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Field, laboratory and modelling constraints on fluid transport in fractured mudrocks with a focus on chemical self-healing

   School of Energy, Geoscience, Infrastructure and Society

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  Dr A Busch  No more applications being accepted  Funded PhD Project (UK Students Only)

About the Project

One of the requirements for a Geological Disposal Facility (GDF) for higher-activity radioactive waste is that it needs to contain radionuclides away from the surface environment whilst they are still harmful, which for some radionuclides can be up to tens of thousands of years. The containment function provided by the geology is affected by the presence of fault-fracture systems, which can create pathways for the migration of radionuclides carried by gas and water. The Mercia Mudrock Group (MMG) is currently being considered as a potential host rock, and fault-fracture systems therein are potential conduits for fluid flow. Prediction of radionuclide migration in such geologies is challenged by the complex architecture of fault-fracture systems and mechanical stratigraphy of the interbedded mudrock and evaporites of the MMG, together with the inherent challenges of modelling complex multi-scalar transport phenomena in geological media. Demonstrating an understanding of the fracture hosted (single and two phase) fluid flow and solute transport process will be integral to such assessments. To deliver confidence to stakeholders in a safety case, prior rehearsal and understanding of tools, processes and validation approaches involved with numerical representation of fault-fracture systems in the MMG, including the forward prediction of radionuclide mobility therein is required. This PhD project will help to reduce uncertainty in the characterisation of fault-fracture systems and fluid flow in the MMG.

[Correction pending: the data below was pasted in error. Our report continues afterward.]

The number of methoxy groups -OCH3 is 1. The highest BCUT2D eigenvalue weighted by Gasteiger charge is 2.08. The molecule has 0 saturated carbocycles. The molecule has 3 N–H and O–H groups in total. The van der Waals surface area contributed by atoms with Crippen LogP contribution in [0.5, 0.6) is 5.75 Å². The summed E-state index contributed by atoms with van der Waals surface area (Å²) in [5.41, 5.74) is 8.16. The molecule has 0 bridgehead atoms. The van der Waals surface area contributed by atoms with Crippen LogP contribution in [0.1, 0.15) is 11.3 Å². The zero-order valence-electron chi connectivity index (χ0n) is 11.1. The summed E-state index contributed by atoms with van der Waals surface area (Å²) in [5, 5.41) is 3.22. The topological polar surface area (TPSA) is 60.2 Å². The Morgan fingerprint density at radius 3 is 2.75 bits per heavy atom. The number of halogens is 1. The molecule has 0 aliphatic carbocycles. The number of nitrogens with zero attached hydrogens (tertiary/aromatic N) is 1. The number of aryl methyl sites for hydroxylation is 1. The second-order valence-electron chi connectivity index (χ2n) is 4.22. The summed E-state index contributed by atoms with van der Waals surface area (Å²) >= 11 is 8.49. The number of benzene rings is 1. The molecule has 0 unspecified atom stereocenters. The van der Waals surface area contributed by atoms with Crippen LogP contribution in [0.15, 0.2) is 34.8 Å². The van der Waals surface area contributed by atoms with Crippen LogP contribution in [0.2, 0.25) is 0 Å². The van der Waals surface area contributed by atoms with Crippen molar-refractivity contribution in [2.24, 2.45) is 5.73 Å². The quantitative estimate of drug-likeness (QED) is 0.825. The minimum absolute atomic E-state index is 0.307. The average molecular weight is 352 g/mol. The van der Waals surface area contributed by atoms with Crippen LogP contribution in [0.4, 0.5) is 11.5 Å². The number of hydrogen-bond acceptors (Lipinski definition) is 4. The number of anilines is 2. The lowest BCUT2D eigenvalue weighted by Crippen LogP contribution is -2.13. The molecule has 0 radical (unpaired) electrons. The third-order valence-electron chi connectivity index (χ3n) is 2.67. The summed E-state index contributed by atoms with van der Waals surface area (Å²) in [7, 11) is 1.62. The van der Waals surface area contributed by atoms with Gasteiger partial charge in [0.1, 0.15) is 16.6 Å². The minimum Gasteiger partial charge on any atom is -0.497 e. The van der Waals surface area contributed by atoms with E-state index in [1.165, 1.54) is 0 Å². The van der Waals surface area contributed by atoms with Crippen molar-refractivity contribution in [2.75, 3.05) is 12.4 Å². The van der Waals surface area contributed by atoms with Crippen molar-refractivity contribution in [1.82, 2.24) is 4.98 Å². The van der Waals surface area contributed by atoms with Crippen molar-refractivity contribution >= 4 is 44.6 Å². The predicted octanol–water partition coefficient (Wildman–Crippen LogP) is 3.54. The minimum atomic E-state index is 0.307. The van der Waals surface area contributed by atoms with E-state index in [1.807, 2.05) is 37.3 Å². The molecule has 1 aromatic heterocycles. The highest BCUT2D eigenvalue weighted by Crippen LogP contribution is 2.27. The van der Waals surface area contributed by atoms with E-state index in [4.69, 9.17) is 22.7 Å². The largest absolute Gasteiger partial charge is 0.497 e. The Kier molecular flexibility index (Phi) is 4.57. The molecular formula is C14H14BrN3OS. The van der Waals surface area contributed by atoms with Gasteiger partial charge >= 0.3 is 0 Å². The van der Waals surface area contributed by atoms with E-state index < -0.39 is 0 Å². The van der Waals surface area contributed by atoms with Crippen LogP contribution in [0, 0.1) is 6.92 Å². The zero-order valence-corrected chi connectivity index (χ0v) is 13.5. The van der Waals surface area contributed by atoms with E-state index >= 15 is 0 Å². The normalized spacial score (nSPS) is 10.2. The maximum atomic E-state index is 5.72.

This broad scope of this research involves the observational description of MMG fault-fracture systems from outcrops and cores including assessing the mechanical-stratigraphic controls on fracture network geometries, the measurement of single (and multi-phase) flow in fractures as a function of rock-fracture properties, effective stress, and fracture / stress field orientations as well as the measurement of adsorbing solute and fluid specific transport processes.

All this information needs to be integrated in model frameworks focusing on flow and transport in fractures or the exchange between fractures and matrix. Given the need for models to describe flow at various length-scales, including regional scales, detailed numerical upscaling workflows are required to derive constitutive relationships and effective properties for radionuclide and gas transport at decametre scales. This specifically requires a strong interplay between observations done in outcrops (fracture network and statistics thereof, understanding of fracture mineralisation versus stress directions etc) and the development of coupled hydro-chemical-mechanical models. This interplay, supported by laboratory data, will be a key output of this project to advance the understanding of fluid flow along fractures and to highlight the potential of multi-scale, multi-method approaches to evaluate the safety case for radioactive waste storage in the MMG.